“First-class everything”

Coded in Python 3.4

“First-class everything” a principle which I found to be astonishing. The creator of Python Guido Van Rossum designed the language in accordance with that principle. What it essentially means that all the functions, classes, modules, methods and data types all have equal status.

“Everything is treated the same way.”

Based of that princes the terminology objects was born.
An object is something a variable can refer to.
Python does an excellent optimizing memory allocation thus when it comes to some data type that holds the same value but is under a different name then it will be given a reference to the same value rather than its own copy. To better understand this take a look at the follow example:

Python3 Interpreter:

>>> a = "banana"
>>> b = "banana"
>>> a == b
>>> a is b

This is how it looks under the hood:

In order to differentiate whether an assignment is a reference or not Python has implemented two built in id() and type() that make it easy.

Id and Type:

The id(object)built-in takes in an object and output the memory address / identity of that object.

>>> a = "banana"
>>> b = "banana"
>>> id(a)
>>> id(b)
>>> id(a) == id(b)

The type(object) built-in takes in one argument and returns the type the object is. To better understand what this means I will explain what common types of objects there are in Python.

List is an ordered set of values enclosed in square brackets, separated by comma where each value can be accessed via index. These values are called elements.
There can be various objects within a list.

>>> list_a = [‘a’, 1, [2, 3], (4, 5), {‘b’: 6}] # setting list
>>> len(list_a) #getting length of list
>>> list_a[2][0] #getting value from list

Tuples, are like list but can not be modified (will talk about it later on). They are written much like list but by using parentheses instead of square brackets.
Elements within tuples can not be assigned to.

>>> tuple_a = (1, 2, 3) # setting tuple
>>> len(tuple_a) # getting length of tuple
>>> tuple_a += (4, ) #appending to tuple
>>> tuple_a
(1, 2, 3, 4)

Dictionary (dict) consist of unordered set of elements. Where each element must have a unique string or object as a key and any string or object as value. All the elements are surrounded by curly brackets and separated by a comma.

>>> dict_a = {‘anoop’: 23, ‘Minas’: 27, ‘Sid’: 4}
>>> dict_a[‘anoop’] = 1
>>> dict_a
{‘anoop’: 1, ‘Minas’: 27, ‘Sid’: 4}

Strings and numbers nothing more than primitive data types.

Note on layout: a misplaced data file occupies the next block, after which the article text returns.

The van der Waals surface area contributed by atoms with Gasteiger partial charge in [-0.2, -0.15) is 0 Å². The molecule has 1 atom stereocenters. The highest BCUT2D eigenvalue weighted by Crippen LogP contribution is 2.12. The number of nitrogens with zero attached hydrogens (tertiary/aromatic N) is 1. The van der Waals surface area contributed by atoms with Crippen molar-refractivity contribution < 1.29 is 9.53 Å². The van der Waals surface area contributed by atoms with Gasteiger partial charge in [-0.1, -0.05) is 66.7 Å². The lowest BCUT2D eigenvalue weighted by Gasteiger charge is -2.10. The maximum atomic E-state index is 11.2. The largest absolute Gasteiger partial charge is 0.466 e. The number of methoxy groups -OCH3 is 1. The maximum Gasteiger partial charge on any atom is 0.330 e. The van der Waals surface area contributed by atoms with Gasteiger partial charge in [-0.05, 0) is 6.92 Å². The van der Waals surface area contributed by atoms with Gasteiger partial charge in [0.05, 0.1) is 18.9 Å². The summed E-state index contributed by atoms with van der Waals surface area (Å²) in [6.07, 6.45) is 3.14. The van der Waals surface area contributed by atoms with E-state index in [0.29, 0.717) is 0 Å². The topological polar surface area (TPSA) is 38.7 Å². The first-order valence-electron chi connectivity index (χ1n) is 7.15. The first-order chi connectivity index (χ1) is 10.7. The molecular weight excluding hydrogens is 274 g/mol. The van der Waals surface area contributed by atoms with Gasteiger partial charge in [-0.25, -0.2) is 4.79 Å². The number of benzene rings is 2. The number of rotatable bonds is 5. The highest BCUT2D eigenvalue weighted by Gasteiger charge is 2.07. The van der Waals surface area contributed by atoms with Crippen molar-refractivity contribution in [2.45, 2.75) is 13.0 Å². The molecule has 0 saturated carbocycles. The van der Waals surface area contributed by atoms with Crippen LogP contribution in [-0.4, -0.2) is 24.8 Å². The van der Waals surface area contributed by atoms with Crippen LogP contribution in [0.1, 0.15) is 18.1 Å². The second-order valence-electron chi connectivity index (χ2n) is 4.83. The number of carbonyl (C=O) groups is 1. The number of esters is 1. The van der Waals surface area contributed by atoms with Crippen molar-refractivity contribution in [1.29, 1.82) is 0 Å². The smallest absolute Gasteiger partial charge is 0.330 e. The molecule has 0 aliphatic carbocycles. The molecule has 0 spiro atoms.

>>> int_a = 1
>>> str_a = ‘b’

Mutable Objects:

Now we know how that some objects can either hold a copy of the content or merely reference it. However, the objects that do hold reference can later take on a copy when the data is being manipulated. 
This is called a mutable object. A mutable object is an object whose contents can be modified.
Lists, dict are mutable objects.

Immutable objects:

Immutable objects on the other can not be modified.
Numbers, strings, and tuples are immutable objects. Tuples do not have any methods that modify them as lists do and similarly numbers and strings.

why does it matter and how differently does Python treat mutable and immutable objects?

It’s important to know whether an argument is mutable or immutable so you can understand the expected behavior when passing it around.
For example, when passing a list as an argument, it’s important to note that any changes made to the list inside the function will be reflected out side of it as well because you’re actually passing the reference to the list, not a copy of it. Similarly with dict. Knowing whether or not it is mutable will help you determine if you need a return statement or prevent unwanted modification.

>>> def capitalize(list)
... for i, letter in enumerate(list):
... list[i] = letter.capitalize()
... return list
>>> list_before = [a, b, c]
>>> list_after = capitalize(list_before)
>>> print(list_before)
[A, B, C]
>>> print(list_after)
[A, B, C]
>>> list_before is list_after

“This story was created for educational proposes so that I can better understand the concepts of Objects in Python by articulating it to a third person. I apologize for any mistakes made and please do not hesitate to correct me -for this is a learning experience.”